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Blogger’s block

by Jim

Let’s face it, sometimes you stare at a blank screen, knowing you need to write SOMETHING, and nothing comes to mind.

Yes, dear readers, I’m suffering from writer’s block on the blog (blogger’s block?). So I look to you for inspiration. Go down there to the comments and ask me anything. Pet peeves in a query, favorite Stephen King novel, best pitch ever heard, preferred footwear designer, least favorite colleague (okay, maybe not that one). But you get the picture.

Bombs away!

37 Responses to Blogger’s block

  1. michael says:

    Apparently we all have comment block.

  2. *Jen* says:

    How timely. :) I have a question about publishing and blogs that came up over the weekend.

    If I post a short story or poem onto my blog, is it considered "published?"

    The reason I ask is I have been entering different literary magazine contests and oftentimes, one of the stipulations is that the submission is unpublished. I am assuming that this means the submission shouldn't have been published in another literary magazine or similar. I am just unsure if this "unpublished" rule encompasses the internet as well.

    Thanks for any insight!

    PS: I haven't been posting them on my blog…just in case!

  3. Elizabeth Flora Ross says:

    LOL! I just started my own blog, and while I am off to a very enthusiastic start, I worry about what happens when I find myself staring at that blank page w/nothing to say.

    I'll pose a question for you. Since your job revolves around other people's writing, how much of it do you actually do for yourself, besides the obligatory blog posts?

  4. Sangu says:

    Oooh, excellent, I love asking questions! I have two actually, because I'm greedy like that. One is yours, though. :)

    1. What WAS the best pitch you ever heard?
    and
    2. Right now, what would your wish list for new submissions be? I know you've got 'horror' above in the list, but I was just wondering about other passions, interests, etc. So if you could receive your ideal genres/settings/themes/topics in queries this very instant, what would they be?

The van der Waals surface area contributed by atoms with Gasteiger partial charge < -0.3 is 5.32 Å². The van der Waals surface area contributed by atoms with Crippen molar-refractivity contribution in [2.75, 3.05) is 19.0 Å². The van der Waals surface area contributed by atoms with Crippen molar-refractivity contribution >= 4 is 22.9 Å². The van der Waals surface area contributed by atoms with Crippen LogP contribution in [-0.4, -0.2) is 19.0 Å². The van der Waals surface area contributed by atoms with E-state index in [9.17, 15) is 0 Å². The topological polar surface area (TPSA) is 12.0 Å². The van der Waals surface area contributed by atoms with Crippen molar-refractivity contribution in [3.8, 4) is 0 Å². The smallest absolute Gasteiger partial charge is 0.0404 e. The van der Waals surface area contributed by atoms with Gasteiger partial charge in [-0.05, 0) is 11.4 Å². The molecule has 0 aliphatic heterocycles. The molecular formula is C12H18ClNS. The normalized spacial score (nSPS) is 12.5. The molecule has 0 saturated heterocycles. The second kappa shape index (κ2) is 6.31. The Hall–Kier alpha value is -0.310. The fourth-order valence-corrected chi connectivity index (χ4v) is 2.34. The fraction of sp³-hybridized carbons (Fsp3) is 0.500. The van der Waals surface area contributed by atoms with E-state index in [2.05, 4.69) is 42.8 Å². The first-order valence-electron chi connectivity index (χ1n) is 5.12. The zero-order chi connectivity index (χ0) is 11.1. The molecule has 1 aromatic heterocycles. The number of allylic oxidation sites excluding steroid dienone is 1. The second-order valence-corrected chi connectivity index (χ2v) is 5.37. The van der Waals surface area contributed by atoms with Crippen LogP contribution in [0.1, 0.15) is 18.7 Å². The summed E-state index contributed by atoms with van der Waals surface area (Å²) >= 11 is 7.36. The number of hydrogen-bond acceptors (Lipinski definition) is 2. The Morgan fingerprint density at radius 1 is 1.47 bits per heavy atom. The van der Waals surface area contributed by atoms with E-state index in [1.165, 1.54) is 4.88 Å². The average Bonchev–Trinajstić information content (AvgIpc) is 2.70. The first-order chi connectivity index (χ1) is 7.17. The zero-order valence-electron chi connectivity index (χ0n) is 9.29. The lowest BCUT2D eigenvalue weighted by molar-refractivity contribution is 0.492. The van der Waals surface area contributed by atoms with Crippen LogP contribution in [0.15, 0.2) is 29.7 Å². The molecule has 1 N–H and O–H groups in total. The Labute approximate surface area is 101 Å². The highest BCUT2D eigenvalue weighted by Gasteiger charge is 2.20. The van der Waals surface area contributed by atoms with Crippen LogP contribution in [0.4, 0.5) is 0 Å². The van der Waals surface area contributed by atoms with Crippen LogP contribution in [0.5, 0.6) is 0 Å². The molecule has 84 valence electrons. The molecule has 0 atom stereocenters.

I ask because, although I've heard agents don't like to limit themselves to a 'wish list' just in case they miss something else that hooks them, I still love knowing what an agent might be really keen on RIGHT NOW…

  5. Mary Witzl says:

    Coming up with suitable blog fodder on a regular basis is like always having to think of what to cook for dinner.

    Okay, here's my throw-away question: Are there any books you'd be embarrassed to be caught reading and if so, why?

  6. DGLM says:

    Alrighty, so: Jen, posting things on your blog doesn't really constitute "publishing" them at this point. If you sell or contract pieces to another blog, they may have some ownership, but if it's on a personal blog and can be removed, that shouldn't interfere.

    Elizabeth…me? Write? No, I don't do that. :) I think our office is a bit of an anomaly, actually, in that we're a whole bunch of folks in publishing who are almost entirely without our own writerly aspirations. I'll just keep reading, thank you very much.

    And the best pitch I ever heard…oh, Sangu, you totally turned that back around on me. Without going into much detail because I actually didn't sign the project, I heard an incredible pitch about a memoir from someone who spent the 70s deeply entangled with the mob in Vegas. He was super charismatic, had incredible stories, and totally left the table with me sitting there wanting more. Sadly, I didn't fall in love with the material itself when I got it.

    What do I want to see besides some great upmarket horror? Real stories for the YA market–I love the paranormal so much, but sometimes I do want to see a teenager who is, y'know…human. I always say I want great ghost stories, and that remains true. I'd love to find a good epic drama like Leila Meacham's Roses. And I'm always on the lookout for anything that makes me laugh.

  7. DGLM says:

    Fun question, Mary! There is little that I'm embarassed to be seen reading. I don't really do shame. So I've read category romance novels and kids books and all sorts of stuff in public. I will say that while I represent some erotica, I probably wouldn't read it in public. But I always admire the people who do and who totally don't care about being spotted!

  8. Anonymous says:

    Question: I have a friend who is changing genres to write in one that is hot. I'm thinking this is a bad idea because that genre may not be hot for long, and because if that genre had been her passion she would have been writing in it all along. Still, I understand why she is doing this. It is a business decision.